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Despite reports, return of Somali refugees limited, bishop says

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Internally displaced Somalis stand in a line Sept. 5, 2011 waiting for relief food in Mogadishu. (CNS photo/Feisal Omar, Reuters)

By Francis Njuguna Catholic News Service

NAIROBI, Kenya — While many Somali refugees wish to return home, just a small number have been able to do so because of ongoing violence in parts of their homeland, said Bishop Giorgio Bertin of Djibouti, apostolic administrator of Somalia’s only Catholic diocese, Mogadishu.

Despite media reports that refugees are returning home, Bishop Bertin wrote in an email to Catholic News Service Jan. 28 that fears of violence and insecurity in southern Somalia are preventing people from making the long trek to their homeland.

“It is true there is an initial return of Somali refugees from Kenya to Somalia. But it is a very small number,” Bishop Bertin told CNS.

“This is due to the fact that many of the Somali refugees in Kenya are from southern Somalia, which is still quite unsafe because most of the rural areas are out of the control of the government forces and of AMISOM,” the African Union Mission in Somalia, he explained.

Kenya hosts one of the largest Somali refugee camps in the region.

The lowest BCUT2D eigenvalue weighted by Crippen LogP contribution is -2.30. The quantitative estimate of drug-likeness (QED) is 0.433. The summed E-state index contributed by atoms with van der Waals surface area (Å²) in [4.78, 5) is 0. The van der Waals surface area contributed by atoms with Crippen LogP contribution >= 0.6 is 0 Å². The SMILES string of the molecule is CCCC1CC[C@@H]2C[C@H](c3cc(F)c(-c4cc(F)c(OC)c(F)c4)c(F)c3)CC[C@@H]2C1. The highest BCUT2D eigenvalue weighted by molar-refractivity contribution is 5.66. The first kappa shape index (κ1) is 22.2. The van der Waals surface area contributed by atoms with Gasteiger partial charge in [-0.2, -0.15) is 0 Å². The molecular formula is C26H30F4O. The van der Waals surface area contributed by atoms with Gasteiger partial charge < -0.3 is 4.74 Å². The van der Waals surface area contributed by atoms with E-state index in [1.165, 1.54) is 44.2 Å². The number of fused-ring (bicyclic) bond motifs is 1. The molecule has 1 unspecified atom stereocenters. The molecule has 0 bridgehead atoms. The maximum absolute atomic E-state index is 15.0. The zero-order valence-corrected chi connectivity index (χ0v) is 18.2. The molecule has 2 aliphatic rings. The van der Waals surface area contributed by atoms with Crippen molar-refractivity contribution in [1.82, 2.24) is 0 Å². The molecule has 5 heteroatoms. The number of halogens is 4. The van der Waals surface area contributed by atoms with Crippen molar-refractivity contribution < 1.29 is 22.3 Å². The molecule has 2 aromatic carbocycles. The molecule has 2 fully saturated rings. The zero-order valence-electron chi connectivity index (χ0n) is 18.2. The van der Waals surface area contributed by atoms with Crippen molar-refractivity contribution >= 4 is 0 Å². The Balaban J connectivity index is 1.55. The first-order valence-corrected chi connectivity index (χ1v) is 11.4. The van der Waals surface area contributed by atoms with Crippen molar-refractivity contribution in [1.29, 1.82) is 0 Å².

Kenyan authorities have threatened to send some Somali refugees out of the country because they have been linked to al-Shabaab militants that control sections of Somalia. However, the Africa Union, the United Nations and the international community have resisted this move, saying it’s against the U.N. convention governing refugees to forcefully return people to their homelands in the face of violence and insecurity.

Bishop Bertin told the CNS that the Catholic Church with some of its partners has undertaken programs aimed at assisting the “homecoming” of refugees.

“We have just started (with our local partner) … a small project in Lower Juba for the resettlement of refugees/returnees from Kenya: It is an agricultural project that aims at helping the returnees to restart an agricultural activity,” he wrote.

A shake-up in the government in December in Mogadishu, the Somali capital, also has been a setback, delaying efforts by the Catholic Church to renew its presence in the country, the bishop said.

“For the moment, we will continue our presence through our humanitarian support to local partners,” Bishop Bertin said. “We have to see if the new government is capable of ‘governing,’ of giving services, of respecting human rights, including the religious rights, of honestly being at the service of the people of Somalia in rebuilding confidence and reconciliation. The way is still long! But we must persevere with our patience and commitment,” he said.

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